Conservative conference had a calm and considered atmosphere, less jingoistic and more a focus on grappling pragmatically with key issues over the economy, inflation, and the coming election in 2024. Rishi Sunak was ubiquitous, energetic, and high profile, as were key members of the cabinet- Cleverly, Hunt and Grant Shapps especially, with hope that they can see a way to get re-elected and Isaac Levido, Number 10 special advisor, took us through the polling and statistics that show a way forward to re-election in 2024.
The fringes were where most action took place, with a huge array of topics and debates, but noticeably this year were many more on AI, technology and its impact on productivity, government, and regulation and a lot of renewable and energy discussion. The carbon capture alliance were high profile under the CCSA banner, as UK expects to capture millions of tons of C02 by 2027, and produce green hydrogen around the coastline.
Ukraine was in strong focus in terms of defence and unstinting support, whereas the USA, EU and Europe enjoyed a relatively low profile. Three significant groups focused on Ukraine:
Conservative friends of Ukraine, who held two events- including a well-attended reception with former Pm Mr Poroshenko in attendance, and high-profile UK politicians including, Grant Shapps (Sec of state for defence) Liz Truss (former Pm and FCDO) Jack Lopresti MP, James Cartlidge MP (Minister of state defence), and a panel discussion on business and government support with Oleksandr Kamyshyn, minister of state for strategic industries, Oliver Waghorn, BAE, John Patton Argentem Creek partners.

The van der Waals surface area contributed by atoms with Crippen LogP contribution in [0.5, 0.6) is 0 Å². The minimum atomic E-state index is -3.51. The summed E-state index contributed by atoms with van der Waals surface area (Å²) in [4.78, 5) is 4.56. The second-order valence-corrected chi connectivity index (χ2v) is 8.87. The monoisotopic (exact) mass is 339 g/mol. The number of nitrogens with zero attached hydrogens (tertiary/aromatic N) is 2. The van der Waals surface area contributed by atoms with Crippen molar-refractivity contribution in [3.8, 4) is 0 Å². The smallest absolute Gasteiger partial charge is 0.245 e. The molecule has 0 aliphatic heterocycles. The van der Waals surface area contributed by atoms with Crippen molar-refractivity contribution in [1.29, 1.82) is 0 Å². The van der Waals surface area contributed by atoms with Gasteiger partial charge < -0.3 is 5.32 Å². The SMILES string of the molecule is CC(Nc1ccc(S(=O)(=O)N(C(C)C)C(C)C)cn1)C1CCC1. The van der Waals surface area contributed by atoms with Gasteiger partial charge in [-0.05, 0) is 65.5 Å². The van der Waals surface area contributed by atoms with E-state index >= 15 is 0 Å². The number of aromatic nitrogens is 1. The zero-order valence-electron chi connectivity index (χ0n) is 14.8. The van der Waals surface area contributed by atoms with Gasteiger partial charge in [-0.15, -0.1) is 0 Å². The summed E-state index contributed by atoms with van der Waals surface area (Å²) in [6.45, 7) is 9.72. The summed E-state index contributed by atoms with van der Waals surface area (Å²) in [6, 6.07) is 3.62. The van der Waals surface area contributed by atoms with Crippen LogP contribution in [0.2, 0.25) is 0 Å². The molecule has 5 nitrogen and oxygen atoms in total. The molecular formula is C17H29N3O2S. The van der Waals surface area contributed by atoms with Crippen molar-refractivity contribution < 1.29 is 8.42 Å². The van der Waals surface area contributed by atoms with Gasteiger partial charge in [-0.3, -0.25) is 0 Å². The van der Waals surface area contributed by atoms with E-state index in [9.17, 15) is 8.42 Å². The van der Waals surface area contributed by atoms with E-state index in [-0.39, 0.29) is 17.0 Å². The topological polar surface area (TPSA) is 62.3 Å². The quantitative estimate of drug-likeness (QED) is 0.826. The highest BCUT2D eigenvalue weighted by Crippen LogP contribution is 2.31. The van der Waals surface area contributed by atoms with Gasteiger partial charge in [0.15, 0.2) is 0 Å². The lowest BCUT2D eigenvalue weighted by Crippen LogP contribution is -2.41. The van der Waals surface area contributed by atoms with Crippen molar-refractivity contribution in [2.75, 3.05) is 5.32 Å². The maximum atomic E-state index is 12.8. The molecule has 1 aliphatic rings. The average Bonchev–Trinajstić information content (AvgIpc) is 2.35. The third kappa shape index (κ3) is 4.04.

Conservative Home hosted a strong panel on ‘rebuilding Ukraine- how can the UK support UKR future recovery and growth’ with minister for economic security Nus Ghani MP, Jim Bowden of Aecom, Alicia Kearns MP and Eduard Fesko, acting UKR Ambassador to UK where a clear exposition of the capabilities of UKR and the opportunities for UK business to support them emerged and the Government is supporting with war insurance support to de-risk for investment. Mr Fesko said that UKR needs companies now to invest in key areas- logistics, construction especially roads, ports and energy in particular, so they can be self-sufficient and support their economy with agricultural and steel exports. Aecom are already in UKR with rebuilding bridges and encouraged other companies to move in now, BAE are establishing munitions factory manufacturing for front line delivery. Nus Ghani mentioned UBBC and our new website access.
Coalition for global prosperity hosted a human rights event with the Attorney general Victoria Prentice MP, entitled ‘Justice for Ukraine’ She outlined the hard work that is going into pursuing Russian war crimes (over 100,000 documented) already some of the perpetrators of Bucha crimes have been prosecuted. Leslie Vasylenko of parliament of UKR, said the UK is leading in the advocacy of Human rights and to hold Russia accountable for its illegal invasion of Ukraine, and many other crimes that will not be overlooked.
Policy exchange held a packed room on subject of ‘defence innovation and the Ukraine war’ with heavyweight speakers including ‘Grant Shapps MP (Sec for Defence) Air Marshall Edward Stringer. Dmitro Natalukha MP UKR, Marie Laine of Boeing. Key points include the changing nature of the war, the importance of scaling up production, innovating to overcome weight of Russian numbers and importance of producing weapons like drones directly in UKR. Who are astonishing in their speed of adaptation.
Recordings available via a WhatsApp on request London@ukrainbritainbusiness.org